Today we’d like to introduce you to Ryan O’Shea.
So, before we jump into specific questions about the business, why don’t you give us some details about you and your story.
The short version is that I started out as an actor and while pursuing my MFA in Acting at Florida Atlantic University, I was introduced to Fitzmaurice Voicework and decided that I’d like to teach voice to other actors once I finished my degree.
Here’s the longer version. Once I finished my MFA, I started looking at the Fitzmaurice Voicework Teacher Certification. At the time, I was living in Indianapolis, having just moved back to Indiana from Florida. I had just moved in with my boyfriend of 4+ years and assumed that my life would include starting a family in Indiana and maybe getting a Professor gig if I was lucky. The teacher certification felt like a smart career move, so I contacted Catherine Fitzmaurice (the creator of Fitzmaurice Voicework). Catherine recommended that I take a weekend workshop with one of the Master Teachers of Fitzmaurice Voicework, Saul Kotzubei. Saul is a voice coach in Los Angeles, so I made plans to fly out for a weekend of what I assumed would be a review of what I already knew. Spoiler alert: I was wrong.
One of the first things Saul said was that we should listen to our own sense of wanting and only act on what we wanted to do for that weekend. That meant that we only participated in exercises when we felt like it, which was very powerful for a people pleaser like myself. That encouragement also awakened a larger curiosity about what I wanted my life to look like. I realized that so many of my decisions had been based on what I thought I should do, rather than what I wanted to do. It was also really the beginning of my metaphorically finding my voice, and the realization that voice work isn’t just about teaching people *how* to speak, but helping them find a connection to *what* they want to say. This still drives my teaching today.
A few months later I broke up with my boyfriend and lived by myself for the first time in my life. I spent the following two summers in London in the first European Fitzmaurice Voicework Teacher Certification. And the summer after that, I moved to Los Angeles to pursue my teaching and acting career. I worked for Saul and Catherine for the first two years that I lived in LA,and both mentored me in my teaching practice (and helped keep me sane when I got the LA “welcomes” of parking tickets and getting my car towed). And that basically brings us to today. Now, I teach at two acting schools and have my own weekly voice classes and private coaching practice.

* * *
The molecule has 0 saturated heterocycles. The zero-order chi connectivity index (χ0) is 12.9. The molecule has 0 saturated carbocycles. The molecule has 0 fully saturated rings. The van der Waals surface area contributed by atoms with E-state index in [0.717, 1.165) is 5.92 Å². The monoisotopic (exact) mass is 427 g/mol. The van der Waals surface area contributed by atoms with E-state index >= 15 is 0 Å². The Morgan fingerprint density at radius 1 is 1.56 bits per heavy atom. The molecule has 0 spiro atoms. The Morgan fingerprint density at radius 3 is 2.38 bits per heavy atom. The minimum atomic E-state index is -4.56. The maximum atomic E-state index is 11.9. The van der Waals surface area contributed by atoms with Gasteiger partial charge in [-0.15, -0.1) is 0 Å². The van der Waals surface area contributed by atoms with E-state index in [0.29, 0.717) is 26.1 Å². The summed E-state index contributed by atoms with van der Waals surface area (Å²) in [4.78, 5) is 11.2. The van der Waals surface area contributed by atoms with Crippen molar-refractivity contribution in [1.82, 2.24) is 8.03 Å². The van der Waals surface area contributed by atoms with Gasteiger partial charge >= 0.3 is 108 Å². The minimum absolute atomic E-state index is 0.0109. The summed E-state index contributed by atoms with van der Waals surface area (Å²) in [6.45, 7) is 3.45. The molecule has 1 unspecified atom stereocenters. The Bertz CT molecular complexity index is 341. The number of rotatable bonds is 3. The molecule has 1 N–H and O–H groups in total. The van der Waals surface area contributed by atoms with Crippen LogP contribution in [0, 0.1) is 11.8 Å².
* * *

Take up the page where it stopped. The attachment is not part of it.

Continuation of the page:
Great, so let’s dig a little deeper into the story – has it been an easy path overall and if not, what were the challenges you’ve had to overcome?
Once I decided that I wanted to move to LA, everything surrounding my coaching career seemed to fall into place, so there was never any doubt that I’d made the right decision. I really, truly believe that if you’re clear on your goals, then every decision you make is easy. Each opportunity either supports your goals or it doesn’t. You take the opportunities that do and then, more opportunities present themselves. Luck is a factor, but so is faith and commitment. Getting my car towed two months after the move was definitely a moment of questioning things, but otherwise, the road was pretty smooth.
Please tell us about Voice and Speech Coaching with Ryan O’Shea.
I’m a voice and speech coach. I teach two weekly voice classes that are rooted in a type of voice technique called Fitzmaurice Voicework. My weekly voice classes are for actors; we work on some basic areas of actor voice training including working through a warm-up, connecting impulses to text, supporting the voice, finding greater presence, and more. A few times a year, I teach workshops in Fitzmaurice Voicework, and those are open to non-performers as well. I also privately coach clients out of my studio in Mid-City. Some of my clients are actors preparing for an audition or role and some are working in the professional world looking for more confidence in their communication. Sometimes I teach voice, sometimes it’s accent coaching, sometimes it’s public speaking and often it’s a combination.
I’m not sure what sets me apart from other voice and speech coaches, other than the fact that all coaches (and humans in general) are unique in our own way. I think that finding the right coach is a little like dating. The person you’re meeting can be great, but you have to be compatible. I know I’m a great teacher, but that doesn’t mean I’m a good fit for everyone.
My most proud moments as a coach are when clients make unexpected discoveries about their voice and are able to express themselves in circumstances that would have overwhelmed them in the past. This might be nailing an audition or speech, or it might be totally unrelated to what we’ve been working on. About a year ago, I was working with an actress on her voice. A few months into our working together, one of her family members passed away and she was speaking at the funeral. When she got up to speak, she was feeling overwhelmed by her grief and nerves, and she was surprised to find that the tools we’d worked on for helping her in her performance were also what grounded her in her moment of grief and helped her connect to her speech. I still smile remembering her telling me about that discovery.
Do you look back particularly fondly on any memories from childhood?
I think all of my favorite memories are connected to being a drama kid. Performing in shows when I was young, seeing Broadway touring productions, singing in my best friends’ cars when I was in high school.
Jessica Barrett Denison